Thursday, March 22

Past Performance is Not Necessarily Indicative of Future Results

It’s time for Jose Melendez’s KEYS TO SPRING TRAINING.

1. It’s Papelbon.

That’s the word out of Florida this afternoon according to ESPN. Faced with the prospect of Piniero, Tavarez, Donnelly or any of the other cast of thousands closing, the Red Sox have decided to go with what worked in the past, even if it costs them over the long term.

Jose isn’t too fond of this move. He thinks Little Papi’s value as a starter will ultimately exceed his value out of the pen, but he can’t say that he’s surprised. Going with what used to work, even at the expense of the future is all the rage these days. The WWF’s having trouble getting new talent over with fans? Have the Undertaker wrestle for the title at WrestleMania, after all, it used to be a good idea. The Democrats can’t win the White House? Nominate a Clinton, it worked the last time they tried it. The U.S. is stuck in a military quagmire with no end in sight? Why not try escalation? It worked when we tried it in Vietnam. Err…

No, the number one admonishment to all those who play the stock market—past performance is not necessarily indicative of future results—is being ignored. It’s not that Jose thinks Papelbon will be bad in the bullpen. Quite to the contrary, Jose expects that he’ll be excellent. He’s got two great pitches and a middling third, that’s closer stuff. It’s just that Jose believes, in his heart of hearts, that Papelbon would be a terrific starter by the middle of this year and forever thereafter, that the prospect of facing Euro, Beckett, Mr. Matsu and Papelbon, would wear down any team, and that a closer, by trade or from inside, would have emerged with time.

But are we sure returning Papelbon to the closer spot will work? Are we really? What if a pitcher is like a woman (note: or a man Jose supposes)? What if? What if? What if? A woman can be a closer. Nothing wrong with that, no moral judgments here. She can be the person for those tense situations, when one just needs a high intensity expenditure of energy to close out an evening. And she may be really good at it. She may excel. Hell, she may be so good, have so much promise, that you try to convert her to a starter But what happens then? What if, rather than just asking her to close out your nights, you ask her to start out your mornings and make it deep into the day? Maybe it will work out maybe it won’t. Maybe she get’s bombed early in the day? You don’t know. But if it doesn’t work do you think you can ask her to go back to closing and everything will be the same as it was? Can you rely on her to still bring the heat at the end of the night, get the job done expeditiously and then shake hands and walk off the mound? Maybe it can be done, but Jose hasn’t seen it happen too often. Of course, past performance is not necessarily indicative of future results.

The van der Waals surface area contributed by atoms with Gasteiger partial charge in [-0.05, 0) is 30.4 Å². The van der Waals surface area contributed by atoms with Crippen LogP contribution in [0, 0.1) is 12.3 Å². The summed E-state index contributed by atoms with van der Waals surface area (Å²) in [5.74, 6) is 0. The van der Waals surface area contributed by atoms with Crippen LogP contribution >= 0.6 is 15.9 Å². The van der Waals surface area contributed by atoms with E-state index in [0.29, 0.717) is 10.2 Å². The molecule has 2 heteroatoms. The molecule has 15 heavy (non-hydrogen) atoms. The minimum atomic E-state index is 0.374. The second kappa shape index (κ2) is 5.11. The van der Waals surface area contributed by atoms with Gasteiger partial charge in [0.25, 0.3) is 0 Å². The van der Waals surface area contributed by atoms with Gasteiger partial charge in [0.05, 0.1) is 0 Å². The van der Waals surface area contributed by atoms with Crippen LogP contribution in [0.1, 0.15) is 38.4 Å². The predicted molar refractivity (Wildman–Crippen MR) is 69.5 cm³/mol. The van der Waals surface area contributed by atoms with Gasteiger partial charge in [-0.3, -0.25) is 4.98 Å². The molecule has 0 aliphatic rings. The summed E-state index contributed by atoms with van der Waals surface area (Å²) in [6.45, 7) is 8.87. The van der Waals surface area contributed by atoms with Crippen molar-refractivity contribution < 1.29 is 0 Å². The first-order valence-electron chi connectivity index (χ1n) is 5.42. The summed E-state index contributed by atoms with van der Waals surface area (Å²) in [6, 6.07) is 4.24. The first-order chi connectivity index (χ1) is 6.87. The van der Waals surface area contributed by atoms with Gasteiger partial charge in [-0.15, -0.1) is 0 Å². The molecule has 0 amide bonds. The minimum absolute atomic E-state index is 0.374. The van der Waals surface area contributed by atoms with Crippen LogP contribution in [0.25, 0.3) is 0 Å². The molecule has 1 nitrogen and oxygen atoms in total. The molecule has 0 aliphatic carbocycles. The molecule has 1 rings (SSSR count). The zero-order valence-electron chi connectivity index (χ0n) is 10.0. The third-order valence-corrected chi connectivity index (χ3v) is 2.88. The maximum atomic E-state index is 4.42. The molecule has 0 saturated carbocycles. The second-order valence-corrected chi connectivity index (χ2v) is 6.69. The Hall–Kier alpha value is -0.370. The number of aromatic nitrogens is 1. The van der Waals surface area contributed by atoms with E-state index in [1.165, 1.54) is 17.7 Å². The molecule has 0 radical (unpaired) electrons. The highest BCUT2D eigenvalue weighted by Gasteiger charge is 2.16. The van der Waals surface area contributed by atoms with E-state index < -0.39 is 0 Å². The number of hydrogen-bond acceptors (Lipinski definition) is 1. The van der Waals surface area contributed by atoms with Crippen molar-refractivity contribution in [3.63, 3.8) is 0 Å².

A woman scorned?

2. Red Sox riddles, courtesy of KEYS TO THE GAME

Q: What does Jason Varitek have in common with Christopher Cross?
A: Neither of them have had a hit lately.

Q: How many Red Sox relievers does it take to screw in a light bulb?
A: It doesn’t matter they can’t even close a circuit.

Q: How many fifth starters does it take to screw in a light bulb?
A: Let’s see Snyder, Lester, Hansack, Gabbard, Tavarez… five. Five! They each take a turn in the rotation.

Q: Why did Manny Ramirez throw a clock out the window.
A: Just Manny being Manny.

Q: Why did Grady Little throw a clock out the window?
A: Because he was incredibly bleeping stupid.

Q: What has wings but can’t fly.
A: Cory Lidle’s plane. (Note: Boooooooooooooooooooooooooo.)

Q: If a tree fell in the forest would Curt Euro make a sound?
A: Yes.

Q: He who has it doesn't tell it. He who takes it doesn't know it. He who knows it doesn't want it. What is it?
A: The next Ken Ryan.

3. OK. Fine let’s talk about the grill. Everyone else is. So what if Manny Ramirez was selling a grill on E-Bay. Big deal. Everyone acts like it’s such a story that the legendary enigma Manny Ramirez would try to sell a cooking appliance. “Does he really need the money?” some asked. “Isn’t it kind of pathetic?” others queried. Does he claim that the grill needs a new home every year and then he leaves it exactly where it is?” inquired still more pundits.

But why are we acting like it’s so weird. Would it be weird if he bought stock in Texaco, invested in a mutual fund, purchased real estate or secured no-bid military contracts? No, it would be a normal, sane investment for a wealthy man. And so is selling grills.

You remember; we all laughed when George Foreman started selling grills, and you know what happened with that. That’s right, he went insane and named all of his kids George. But he also made a ton of money. So why shouldn’t Manny sell grills. He’s already crazy, so what does he have to lose?

I’m Jose Melendez, and those are my KEYS TO SPRING TRAINING.

1 comment:

Jenn said...

Papelbon is a ridiculous name. That's pretty much all I got.